In this study, we examine the responses of E. huxleyi to a future warmer and more thermally variable ocean. Elevated temperatures and thermal variation have negative effects on growth rate and physiology that are especially pronounced at high temperatures, but high-frequency thermal variation may reduce the risk of extreme high-temperature events. These findings have potentially large implications for ocean productivity and marine biogeochemical cycles under a future changing climate.
Federico Baltar and Gerhard J. Herndl
Biogeosciences, 16, 3793–3799,Short summary
Around half of the global primary production (PP) is produced in the ocean. Here we quantified how much oceanic PP estimates would increase if we included the dark DIC fixation rates (which are usually excluded in the carbon-14 method) into the PP estimation. We found that the inclusion of dark DIC fixation would increase PP estimates by 5–22 %. This represents ca. 1.2 to 11 Pg C yr−1 of newly synthesized organic carbon available for the marine food web.
Renaud Person, Olivier Aumont, Gurvan Madec, Martin Vancoppenolle, Laurent Bopp, and Nacho Merino
Biogeosciences, 16, 3583–3603,Short summary
The Antarctic Ice Sheet is considered a possibly important but largely overlooked source of iron (Fe). Here we explore its fertilization capacity by evaluating the response of marine biogeochemistry to Fe release from icebergs and ice shelves in a global ocean model. Large regional impacts are simulated, leading to only modest primary production and carbon export increases at the scale of the Southern Ocean. Large uncertainties are due to low observational constraints on modeling choices.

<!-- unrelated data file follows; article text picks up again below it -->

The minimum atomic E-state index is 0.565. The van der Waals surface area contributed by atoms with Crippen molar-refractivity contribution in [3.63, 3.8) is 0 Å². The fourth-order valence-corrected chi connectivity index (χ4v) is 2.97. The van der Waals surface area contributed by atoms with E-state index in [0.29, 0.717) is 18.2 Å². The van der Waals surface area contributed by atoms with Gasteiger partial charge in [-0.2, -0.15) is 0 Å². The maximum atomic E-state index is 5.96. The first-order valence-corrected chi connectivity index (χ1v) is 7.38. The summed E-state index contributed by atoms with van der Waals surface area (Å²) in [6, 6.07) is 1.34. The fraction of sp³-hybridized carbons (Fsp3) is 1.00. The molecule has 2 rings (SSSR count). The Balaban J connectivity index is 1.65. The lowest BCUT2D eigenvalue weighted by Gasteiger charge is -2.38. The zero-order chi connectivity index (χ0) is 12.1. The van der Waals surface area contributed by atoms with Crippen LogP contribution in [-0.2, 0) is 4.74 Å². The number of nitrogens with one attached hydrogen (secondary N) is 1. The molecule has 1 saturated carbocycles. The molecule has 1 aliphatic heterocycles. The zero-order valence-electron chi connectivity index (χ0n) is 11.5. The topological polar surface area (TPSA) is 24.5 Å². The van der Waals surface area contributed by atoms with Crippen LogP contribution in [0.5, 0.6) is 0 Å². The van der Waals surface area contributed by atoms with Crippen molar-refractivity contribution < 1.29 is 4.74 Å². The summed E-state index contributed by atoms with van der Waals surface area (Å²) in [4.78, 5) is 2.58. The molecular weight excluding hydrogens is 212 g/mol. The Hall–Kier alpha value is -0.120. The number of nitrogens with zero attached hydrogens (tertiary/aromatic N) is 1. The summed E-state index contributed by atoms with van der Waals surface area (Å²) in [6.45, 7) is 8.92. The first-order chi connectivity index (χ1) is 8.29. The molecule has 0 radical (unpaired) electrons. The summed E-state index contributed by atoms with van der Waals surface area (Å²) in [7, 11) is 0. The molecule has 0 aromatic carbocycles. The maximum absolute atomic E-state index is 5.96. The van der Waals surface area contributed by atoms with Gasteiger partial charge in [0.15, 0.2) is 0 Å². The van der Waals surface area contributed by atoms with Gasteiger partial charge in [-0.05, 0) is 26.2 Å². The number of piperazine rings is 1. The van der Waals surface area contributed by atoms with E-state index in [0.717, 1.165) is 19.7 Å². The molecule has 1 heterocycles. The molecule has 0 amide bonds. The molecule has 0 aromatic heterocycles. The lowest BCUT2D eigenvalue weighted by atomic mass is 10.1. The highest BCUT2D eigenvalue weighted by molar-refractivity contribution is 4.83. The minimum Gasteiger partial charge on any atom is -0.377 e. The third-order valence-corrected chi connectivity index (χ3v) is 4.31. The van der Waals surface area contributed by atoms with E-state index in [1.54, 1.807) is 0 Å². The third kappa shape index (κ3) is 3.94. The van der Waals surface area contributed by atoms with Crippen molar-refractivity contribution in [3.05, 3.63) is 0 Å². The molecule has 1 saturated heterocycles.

Robyn E. Tuerena, Raja S. Ganeshram, Matthew P. Humphreys, Thomas J. Browning, Heather Bouman, and Alexander P. Piotrowski
Biogeosciences, 16, 3621–3635,Short summary
The carbon isotopes in algae can be used to predict food sources and environmental change. We explore how dissolved carbon is taken up by algae in the South Atlantic Ocean and how this affects their carbon isotope signature. We find that cell size controls isotope fractionation. We use our results to investigate how climate change may impact the carbon isotopes in algae. We suggest a shift to smaller algae in this region would decrease the carbon isotope ratio at the base of the food web.
Daniela Niemeyer, Iris Kriest, and Andreas Oschlies
Biogeosciences, 16, 3095–3111,Short summary
Recent studies suggest spatial variations of the marine particle flux length scale. Using a global biogeochemical ocean model, we investigate whether changes in particle size and size-dependent sinking can explain this variation. We address uncertainties by varying aggregate properties and circulation. Both aspects have an impact on the representation of nutrients, oxygen and oxygen minimum zones. The formation and sinking of large aggregates in productive areas lead to deeper flux penetration.
Jamie D. Wilson, Stephen Barker, Neil R. Edwards, Philip B. Holden, and Andy Ridgwell
Biogeosciences, 16, 2923–2936,Short summary
The remains of plankton rain down from the surface ocean to the deep ocean, acting to store CO2 in the deep ocean. We used a model of biology and ocean circulation to explore the importance of this process in different regions of the ocean. The amount of CO2 stored in the deep ocean is most sensitive to changes in the Southern Ocean. As plankton in the Southern Ocean are likely those most impacted by future climate change, the amount of CO2 they store in the deep ocean could also be affected.
Natalie C. Harms, Niko Lahajnar, Birgit Gaye, Tim Rixen, Kirstin Dähnke, Markus Ankele, Ulrich Schwarz-Schampera, and Kay-Christian Emeis
Biogeosciences, 16, 2715–2732,Short summary
The Indian Ocean subtropical gyre is a large oligotrophic area that is likely to adjust to continued warming by increasing stratification, reduced nutrient supply and decreasing biological production. In this study, we investigated concentrations of nutrients and stable isotopes of nitrate. We determine the lateral influence of water masses entering the gyre from the northern Indian Ocean and from the Southern Ocean and quantify the input of nitrogen by N2 fixation into the surface layer.
Yingxu Wu, Mathis P. Hain, Matthew P. Humphreys, Sue Hartman, and Toby Tyrrell
Biogeosciences, 16, 2661–2681,Short summary